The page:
My other best friend from Toronto will have her birthday around Victoria’s Day and what can be more Victorian than violets on that day? Happy upcoming B-Day to you, my friend AB, I love you dearly and think about you very often! Another Cheers!  
Back to our food business. Blissfully, our (not chemically treated) lawn is currently invaded by wild violets this spring which I’ve been previously collecting for flower arrangements, but this year I put my hands on developing recipes with them. I always knew that wild violets are highly medicinal: anti-inflammatory, anti-cancerous, high in vitamin C and A, great to relief coughs and sore throats. Never before though I tried them on my palate, but following the Nordic cuisine focus on the native produce, and René Redzepi’s inspiration credo that ‘there’s no conflict between better meal and better world’ I decided to go foraging  and experiment with this new ingredient.  It took no time to figure out that freshly picked edible wild violets (please make sure you are dealing with wild violets, not the decorative ones) are mostly used to garnish dishes, but the vinegar based on them can be applied to an array of foods. I’ve made some research and here are the dishes I came up with using violets and/or violet vinegar:  Cucumber Almond Violet Cold Soup for a hot day; Green Pistachio Violet Salad for a light healthy lunch; Bacon Asparagus with Violet Vinegar Reduction Appetizer for a decadent treat and, finally, Violet Dressed Cupcakes for celebrations. I’ll begin with the violet infused vinegar.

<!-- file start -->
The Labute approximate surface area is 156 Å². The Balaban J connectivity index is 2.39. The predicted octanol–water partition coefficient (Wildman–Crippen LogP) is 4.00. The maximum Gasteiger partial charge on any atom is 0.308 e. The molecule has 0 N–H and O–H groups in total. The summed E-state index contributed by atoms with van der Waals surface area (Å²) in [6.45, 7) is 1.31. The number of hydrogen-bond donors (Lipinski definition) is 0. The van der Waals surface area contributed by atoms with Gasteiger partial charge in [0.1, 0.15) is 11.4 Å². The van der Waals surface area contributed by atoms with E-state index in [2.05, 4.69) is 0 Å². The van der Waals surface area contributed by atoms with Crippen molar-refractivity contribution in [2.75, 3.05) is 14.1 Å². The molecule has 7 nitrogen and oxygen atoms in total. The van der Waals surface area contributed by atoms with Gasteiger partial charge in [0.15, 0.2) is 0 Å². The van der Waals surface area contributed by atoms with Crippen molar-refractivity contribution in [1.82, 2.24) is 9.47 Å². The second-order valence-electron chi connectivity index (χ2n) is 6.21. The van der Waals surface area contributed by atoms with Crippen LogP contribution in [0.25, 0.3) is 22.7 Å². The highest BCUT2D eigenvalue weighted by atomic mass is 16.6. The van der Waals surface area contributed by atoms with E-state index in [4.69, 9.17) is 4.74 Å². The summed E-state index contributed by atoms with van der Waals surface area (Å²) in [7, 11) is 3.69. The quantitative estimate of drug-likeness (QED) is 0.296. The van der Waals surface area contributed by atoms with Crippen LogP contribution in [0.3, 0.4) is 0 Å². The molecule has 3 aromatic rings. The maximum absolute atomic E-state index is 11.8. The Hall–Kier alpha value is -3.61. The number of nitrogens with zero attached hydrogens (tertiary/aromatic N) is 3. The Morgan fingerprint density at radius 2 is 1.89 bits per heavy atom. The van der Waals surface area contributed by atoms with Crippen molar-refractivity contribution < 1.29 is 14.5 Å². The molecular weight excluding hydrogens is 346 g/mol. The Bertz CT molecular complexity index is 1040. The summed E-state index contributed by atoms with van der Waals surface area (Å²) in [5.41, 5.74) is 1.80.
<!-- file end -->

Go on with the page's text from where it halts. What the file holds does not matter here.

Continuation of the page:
Violet Infused Vinegar: